Research Project Series
The student will conduct a comprehensive research project throughout the course. The student will conduct a field interview with a crisis professional, create a research paper, and synthesize the research in a slideshow presentation.
Research Paper Topic Assignment
The student will choose a specific topic to research throughout the course. The student will research a topic that is relevant to modern crisis counseling, grief, stress, and trauma. The topic will be the basis for his or her interview, research paper, and slideshow presentation. (MLO: A, B, C, K, L).
Field Interviewee Candidate Proposal Assignment
The student will identify a crisis professional to interview for the research project. The student will submit the professional’s name, title, location, qualifications, and years of experience in crisis counseling for his or her proposed interviewee for instructor approval. The proposed candidate must have direct experience in the topic area. (MLO: A, L).
Field Interview Assignment
The student will gain interviewing experience by conducting a semi-structured interview with a professional with direct experience in the area of their approved research topic. Interviews typically last about one (1) hour and should be conducted with someone who is not known by the student. While there is no formal assignment based upon the interview, interview data must be woven into the research paper as an important resource as well as utilized in the slideshow presentation. (MLO: A, B, J, K, L).
Research Paper Assignment
The student will create a 12-15-page Research Paper compiling the research gathered from the field interview, course content, literature review, and major theories of crisis counseling. The student will integrate biblical principles with the research to produce a Christian perspective on the paper. The following key components are required: 1) mental health symptoms and relational dynamics commonly found in the chosen population; 2) best practices in crisis intervention with this specific population; 3) any specific cultural concerns or considerations; and 4) spiritual application/integration. The student will create suggestions for future research based on the research findings in the Conclusion portion of the report. The current edition of APA or Turabian formatting is required. (MLO: A, B, C, J, K, L).
Discussion: Slideshow and Critiques Special Project
Part 1: The student will gain experience in developing a slideshow workshop presentation by creating a 10-12 slide presentation using PowerPoint or a similar software. The student will discuss the key findings of their Field Interview and Research Paper in a slideshow format to share with the class. The presentation must be concise, graphically appealing, include biblical application and academic sources, and demonstrate proper APA or Turabian format in citations/references. This project is the cumulative part of the research series where the student shares their expertise on their selected topic.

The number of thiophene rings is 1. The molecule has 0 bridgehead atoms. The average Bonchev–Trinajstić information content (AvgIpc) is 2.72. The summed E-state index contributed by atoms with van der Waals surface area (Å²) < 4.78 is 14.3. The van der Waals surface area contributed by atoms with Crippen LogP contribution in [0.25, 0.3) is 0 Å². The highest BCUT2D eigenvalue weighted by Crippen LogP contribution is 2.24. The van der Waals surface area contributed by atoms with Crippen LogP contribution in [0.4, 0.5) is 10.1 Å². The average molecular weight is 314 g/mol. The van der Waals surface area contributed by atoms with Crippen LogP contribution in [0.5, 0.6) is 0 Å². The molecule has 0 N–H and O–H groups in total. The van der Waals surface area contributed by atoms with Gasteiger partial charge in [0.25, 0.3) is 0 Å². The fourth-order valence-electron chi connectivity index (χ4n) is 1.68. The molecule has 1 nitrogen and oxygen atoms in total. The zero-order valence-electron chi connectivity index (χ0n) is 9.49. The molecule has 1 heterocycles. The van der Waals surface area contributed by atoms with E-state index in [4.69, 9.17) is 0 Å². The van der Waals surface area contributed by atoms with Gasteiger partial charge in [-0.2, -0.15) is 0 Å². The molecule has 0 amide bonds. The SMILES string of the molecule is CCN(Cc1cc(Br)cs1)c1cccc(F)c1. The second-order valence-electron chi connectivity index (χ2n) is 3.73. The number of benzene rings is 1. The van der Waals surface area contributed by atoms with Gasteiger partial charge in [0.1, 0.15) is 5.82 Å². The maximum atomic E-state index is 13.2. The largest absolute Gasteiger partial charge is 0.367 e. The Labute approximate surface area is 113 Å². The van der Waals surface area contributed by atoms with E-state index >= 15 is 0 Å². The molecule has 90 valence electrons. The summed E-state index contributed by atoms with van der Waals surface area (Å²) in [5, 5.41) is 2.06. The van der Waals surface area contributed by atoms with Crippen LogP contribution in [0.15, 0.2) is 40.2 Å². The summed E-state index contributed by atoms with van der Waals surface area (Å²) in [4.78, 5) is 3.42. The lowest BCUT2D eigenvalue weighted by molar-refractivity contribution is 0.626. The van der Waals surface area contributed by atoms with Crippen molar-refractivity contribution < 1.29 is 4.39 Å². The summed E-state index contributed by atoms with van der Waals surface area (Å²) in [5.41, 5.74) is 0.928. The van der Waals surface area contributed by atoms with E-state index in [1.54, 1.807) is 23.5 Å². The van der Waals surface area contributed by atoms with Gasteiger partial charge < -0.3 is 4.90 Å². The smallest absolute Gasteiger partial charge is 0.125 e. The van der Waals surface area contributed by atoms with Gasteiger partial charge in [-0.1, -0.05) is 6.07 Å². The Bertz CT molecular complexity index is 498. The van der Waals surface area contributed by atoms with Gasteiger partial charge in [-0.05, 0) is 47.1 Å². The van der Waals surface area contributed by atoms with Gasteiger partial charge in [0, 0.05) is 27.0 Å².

Part 2: The student will learn to develop proper professional critiques by responding to at least 1 of his or her classmates’ slideshows in 250+ word formal critique which must include strengths, weaknesses, and ideas for future improvement. The student must include academic material from the course as well as external sources with corresponding citations/references. Both strengths and areas of growth must be included to qualify as a critique. (MLO: A-L).
The student will complete 2 quizzes which are cumulative and cover the material presented in the Reading and Study material. Each exam will be open-book/open-notes. Quiz: Crisis Care, Development, Death, Disability, and Danger will cover Module: Week 1-4 and will contain 25 multiple-choice, true/false questions and have a 45-minute time limit. Quiz: Bereavement, Military/Personal Trauma, and Community Disasters will cover Module: Week 1-8, with an emphasis on Module: Week 5-8, and will contain 50 multiple-choice and true/false questions and have a 100-minute time limit. (MLO: A-K)